rec(o)urse is a three-part installation made in collaboration with Evelyn Tsisin. Drawing on poetry, family photographs, and found footage, the exhibit considers the immateriality and dematerialization of memory as it is encountered through ‘double’ or stereoscopic forms of looking.

Poetry by Evelyn Tsisin.

three sequential viewmaster reels using images from personal family archive.

two-channel projection featuring found footage and digital renderings captured in Sweet Home 3D. 7m 40s.

augmented reality iOS application made for Holokit cardboard viewer.



bleachers, endurance, land, sidewalk, home, reflection.
A formula that located a set of vertices yet without volume, a network of nodes in need of edges.

Memories resurface and recede with each passing glance over a line, always dancing around an image or series of images. One recognizes a longing for the tenuous materiality of memory, and for which the speaker’s only recourse is to rearrange and reinscribe these fleeting thoughts within the deceivingly complete structure of the sestina - six words, six stanzas, six lines each. Three dimensions to yield the mathematically perfect three-dimensional cube. Not only is the poem a fraught recourse for the anxiety of remembering, but a recursive framework, a strategy of rigid repetition in hopes of conjuring that which can never again exist as it once was, suffocated by the intensified “heat” (6) of its own hyper self-reflection:

meet me underneath the bleachers 
during the endurance              
test     their bodies stiff     the land 

arm’s length away     sway nerves betrayed
they’re at prom with      the sidewalk 
but we 
take her home
skin cement skin        heat 
trapped within aluminum reflection (Tsisin 1-6) 

....I began to examine the conceptual connections between three-dimensional technologies and how they construct experiences of remembering, here by way of a poem that systematically breaks down and rebuilds itself to uncover the impossibility of a three-dimensional image from the onset, where the reflected image “surrender[s] only coaxed by threat of shatter” (Tsisin 10), enticed by the beauty of the “dazzling pattern” (Tsisin 12) that may emerge in its destruction:

meet me on the other side of our reflection 
watch us in our stillness smile     without admission      from the bleachers 
inside the glass      no one can reach us      convince us to come
surrender only coaxed by threat of shatter     frail endurance 
if we are trapped     in scattered      sidewalk 
shards     in dazzling pattern may we land
(Tsisin 7-12) 

In trying to best draw upon the cinematic sensuality of Evelyn’s poem, I needed a stereoscopic vision that also allowed for a particular experience of seriality, such as the View-Master... [which] struck me as a sentimental object that not only matched the nostalgia of the poem, but that would likewise allow me to honor the intimate and haptic qualities of the family photographs I had begun to pair with the text....The View-Master offered me the luxury of a material interaction, of a plastic, mechanical sound with the potential to trigger an affective response, as well as the richness of the physical film reel onto which my family photos were rescaled and reprinted as double images.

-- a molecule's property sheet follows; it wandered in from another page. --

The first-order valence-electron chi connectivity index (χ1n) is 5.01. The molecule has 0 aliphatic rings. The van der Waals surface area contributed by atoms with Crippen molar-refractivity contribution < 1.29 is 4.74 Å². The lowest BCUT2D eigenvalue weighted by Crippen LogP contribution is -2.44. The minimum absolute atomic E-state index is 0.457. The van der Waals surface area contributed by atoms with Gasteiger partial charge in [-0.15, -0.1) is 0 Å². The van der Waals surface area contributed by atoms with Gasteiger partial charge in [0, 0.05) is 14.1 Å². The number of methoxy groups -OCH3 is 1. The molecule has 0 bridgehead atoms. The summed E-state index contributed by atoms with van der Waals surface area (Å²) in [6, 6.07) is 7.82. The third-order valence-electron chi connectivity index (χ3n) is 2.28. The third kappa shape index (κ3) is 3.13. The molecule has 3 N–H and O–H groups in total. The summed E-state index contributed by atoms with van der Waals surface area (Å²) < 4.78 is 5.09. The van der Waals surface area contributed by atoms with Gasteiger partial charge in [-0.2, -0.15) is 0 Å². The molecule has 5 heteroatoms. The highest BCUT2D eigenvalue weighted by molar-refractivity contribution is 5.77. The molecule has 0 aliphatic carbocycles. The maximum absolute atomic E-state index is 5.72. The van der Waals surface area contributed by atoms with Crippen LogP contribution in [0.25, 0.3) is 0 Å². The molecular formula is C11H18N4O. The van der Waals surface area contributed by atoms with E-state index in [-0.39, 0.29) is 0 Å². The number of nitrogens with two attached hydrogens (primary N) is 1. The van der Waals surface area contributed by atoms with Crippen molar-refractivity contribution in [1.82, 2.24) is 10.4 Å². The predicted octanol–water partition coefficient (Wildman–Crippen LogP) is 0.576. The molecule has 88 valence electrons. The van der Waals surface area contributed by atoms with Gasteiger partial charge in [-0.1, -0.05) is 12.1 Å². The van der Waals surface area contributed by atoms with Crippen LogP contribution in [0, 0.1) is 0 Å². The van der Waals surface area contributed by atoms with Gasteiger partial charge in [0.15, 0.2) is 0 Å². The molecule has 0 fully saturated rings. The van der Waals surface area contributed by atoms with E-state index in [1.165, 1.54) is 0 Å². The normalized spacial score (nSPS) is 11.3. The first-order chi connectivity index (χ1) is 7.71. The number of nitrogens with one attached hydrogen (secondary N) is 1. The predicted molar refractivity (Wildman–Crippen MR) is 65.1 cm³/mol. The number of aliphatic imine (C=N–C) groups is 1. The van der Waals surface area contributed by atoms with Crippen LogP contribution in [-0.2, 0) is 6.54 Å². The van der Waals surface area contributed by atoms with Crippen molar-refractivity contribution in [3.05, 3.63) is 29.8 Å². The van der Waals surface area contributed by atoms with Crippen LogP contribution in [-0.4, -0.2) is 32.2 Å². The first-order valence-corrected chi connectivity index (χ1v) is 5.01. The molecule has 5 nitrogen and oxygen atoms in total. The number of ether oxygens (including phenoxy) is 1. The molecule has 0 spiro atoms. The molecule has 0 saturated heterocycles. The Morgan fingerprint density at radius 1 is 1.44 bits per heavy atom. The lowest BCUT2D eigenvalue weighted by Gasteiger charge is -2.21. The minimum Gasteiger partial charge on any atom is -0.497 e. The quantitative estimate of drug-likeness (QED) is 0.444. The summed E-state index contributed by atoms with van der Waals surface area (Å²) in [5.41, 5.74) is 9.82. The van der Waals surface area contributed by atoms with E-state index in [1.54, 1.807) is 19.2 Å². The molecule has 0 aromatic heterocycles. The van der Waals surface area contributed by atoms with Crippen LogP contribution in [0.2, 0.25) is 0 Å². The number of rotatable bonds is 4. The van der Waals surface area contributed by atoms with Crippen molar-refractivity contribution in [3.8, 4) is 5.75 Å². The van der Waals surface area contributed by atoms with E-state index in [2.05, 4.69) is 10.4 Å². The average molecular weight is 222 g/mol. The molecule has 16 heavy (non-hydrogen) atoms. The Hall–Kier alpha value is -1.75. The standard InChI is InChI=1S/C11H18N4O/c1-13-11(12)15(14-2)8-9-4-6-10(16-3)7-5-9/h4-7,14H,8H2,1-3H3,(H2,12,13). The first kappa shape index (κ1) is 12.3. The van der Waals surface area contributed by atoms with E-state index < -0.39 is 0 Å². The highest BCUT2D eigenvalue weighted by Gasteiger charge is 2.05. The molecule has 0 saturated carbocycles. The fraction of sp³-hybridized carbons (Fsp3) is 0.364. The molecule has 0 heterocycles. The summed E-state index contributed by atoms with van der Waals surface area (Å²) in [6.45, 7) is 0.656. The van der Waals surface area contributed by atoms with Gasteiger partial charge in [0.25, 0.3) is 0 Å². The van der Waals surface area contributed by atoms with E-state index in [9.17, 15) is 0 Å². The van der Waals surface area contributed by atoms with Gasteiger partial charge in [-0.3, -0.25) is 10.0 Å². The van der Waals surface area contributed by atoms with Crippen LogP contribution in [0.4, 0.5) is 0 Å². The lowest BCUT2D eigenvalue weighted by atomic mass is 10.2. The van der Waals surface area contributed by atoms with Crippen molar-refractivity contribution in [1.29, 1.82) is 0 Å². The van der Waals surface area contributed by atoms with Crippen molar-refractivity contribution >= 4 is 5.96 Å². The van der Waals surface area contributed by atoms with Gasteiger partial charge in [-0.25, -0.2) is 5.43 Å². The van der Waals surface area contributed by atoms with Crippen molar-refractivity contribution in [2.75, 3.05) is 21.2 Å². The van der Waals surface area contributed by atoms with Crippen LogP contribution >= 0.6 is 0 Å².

[D]espite my predilection for digital technologies, I am unable to relinquish a fetishistic relationship to the materiality of film and print-based images, unable to fully release myself from the material realm where I can touch the “pavement of the sidewalk” that is “as prone to weathering as home” (Tsisin 15, 18):

meet me in the place where land 
ends in reflection 
where the pavement of the sidewalk 
resorts to powder     sloping to sea     like liquid bleachers 
knowing nothing of endurance 
as prone to weathering as home
(Tsisin 13-18) 

Yet my argument dissolves itself, too, “like liquid bleachers” (Tsisin 16), as we witness both analog and digital continue in their inevitable process of decay. The space in which the speaker meditates upon these memories and the space of the memory itself now expose their complete instability, and the liminal space where land and water meet, the doubling of space through reflection, destroys the possibility of a coherent subjectivity, for there lies no more solace in spatio-temporal certainty. This is not perhaps the failure of the stereoscopic image to manifest or convincingly materialize a past world, but rather, a giving over of the self to a space where that spatio-temporal certainty is no longer the basis for thinking, feeling, seeing, or remembering. This is the speaker’s double gaze that constructs a vision of the future through the space in between two images - a gaze that can look through and beyond foreground and background, and that ultimately invites the viewer to do the same (“meet me”, she repeats each time).

Stills from the final video, made with Sweet Home 3D.